Ransomware is an order of malware and is separated into many families. It operates, as suggested, by removing access to your computer by either locking your workstation or encrypting your files, only offering to return the system to your control should you pay the ransom.
There are two main ways in which ransomware works – the most common contemporary method is to encrypt your important files (either on your hard disk or network drive) making them unreadable to normal programs; less commonly, the malware will lock your workstation so that you can’t even log in.
There are a number of ways that you can be infected. Chiefly, it is by running an authentic looking executable attached to an email, most commonly themed as a shipping notice from a delivery company. Slightly less common (but not with any lesser real threat) is via a link to an apparently genuine website – known as a ‘drive-by download’ – that is either a fake version of a real website, or a real website that has been compromised where a pop-up asks you to install some software. Thirdly, a compromised website (or html email) may silently install the malware on your computer using a vulnerability exposed in your operating system that hasn’t been prevented due to not installed vendor recommended software patches. A fourth route may be via bundled software – for example, downloading ‘Chrome.exe’ from somewhere other than Google might install malware.
Ransomware effectively relies on fear – a warning message that your computer has been infected (and that you may have been indulging in illegal activities) may prompt a panicked action to pay the ransom or run another executable, leading your system to become further infected with other viruses.
A security appliance (such as Watchguard devices) if configured correctly will help prevent a malware infection by preventing software from connecting to its control server – the software requires this connection to store the decryption key on the criminal’s server. In addition, the appliance will prevent connections to websites based on categorisation or reputation.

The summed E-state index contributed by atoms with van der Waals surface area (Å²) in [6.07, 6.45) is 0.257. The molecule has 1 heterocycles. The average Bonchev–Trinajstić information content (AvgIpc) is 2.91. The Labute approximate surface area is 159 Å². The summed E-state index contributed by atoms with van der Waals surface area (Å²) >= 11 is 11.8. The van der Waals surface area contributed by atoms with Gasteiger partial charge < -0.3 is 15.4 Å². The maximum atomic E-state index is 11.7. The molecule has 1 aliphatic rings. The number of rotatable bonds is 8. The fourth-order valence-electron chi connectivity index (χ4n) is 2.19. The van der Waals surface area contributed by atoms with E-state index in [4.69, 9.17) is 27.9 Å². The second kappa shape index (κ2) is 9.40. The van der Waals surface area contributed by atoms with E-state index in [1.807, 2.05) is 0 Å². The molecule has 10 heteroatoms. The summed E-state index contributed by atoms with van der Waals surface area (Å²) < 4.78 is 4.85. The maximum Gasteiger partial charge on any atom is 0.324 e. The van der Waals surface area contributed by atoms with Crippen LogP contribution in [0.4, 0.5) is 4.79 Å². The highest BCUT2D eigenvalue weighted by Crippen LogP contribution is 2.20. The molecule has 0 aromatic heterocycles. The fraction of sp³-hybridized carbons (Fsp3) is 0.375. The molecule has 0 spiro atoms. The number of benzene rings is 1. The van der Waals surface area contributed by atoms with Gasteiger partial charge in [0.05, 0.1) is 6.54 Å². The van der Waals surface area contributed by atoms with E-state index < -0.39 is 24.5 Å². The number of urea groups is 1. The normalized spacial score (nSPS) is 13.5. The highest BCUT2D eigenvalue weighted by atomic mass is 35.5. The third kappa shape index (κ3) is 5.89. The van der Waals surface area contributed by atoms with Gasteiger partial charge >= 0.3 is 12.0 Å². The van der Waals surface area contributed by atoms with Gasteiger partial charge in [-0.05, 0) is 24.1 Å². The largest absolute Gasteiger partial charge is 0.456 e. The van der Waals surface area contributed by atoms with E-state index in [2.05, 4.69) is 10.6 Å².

AV software will attempt to protect your system from ransomware (and other viruses) by recognising the files on your system before they are run.
As mentioned earlier, some malware can install itself by using known vulnerabilities in your computer operating system. The software providers will likely know about these vulnerabilities and have released a security patch to prevent attempted exploitation. Ensuring that your systems are up-to-date with the latest vendor releases are a key method to reduce ransomware incidents.
Ensure that users do not have rights to install software – this is easily controlled within the enterprise environment, but can be done at home as well – if a user does not have rights to install software, the chances for the ransomware to be installed correctly diminish. Additionally, prevent macros from running within Microsoft products by default, only allowing them to run if the source is trusted. Control Removable Media Access
Whilst this is not as common a route for infection, consider preventing removable media devices from being used where possible. Detailed information can be found on the UK Government’s National Cyber Security Centre.
Important files should be backed up regularly, preferably using the 3-2-1 rule. That is, 3 copies of the files on 2 different devices and at least 1 copy offsite. Additionally, periodically check that backups have worked and that a restore process will complete successfully. Backup files should not be routinely accessible by the machines which are at risk (for example, users’ desktops). Should the systems be affected by the ransomware, once the operating system has been reinstalled, the un-encrypted data can be restored.
This may go hand in hand with controlling code execution and takes it further – ensure that all rights to network shares are reviewed and the principle that if access is not required it is not allowed is maintained.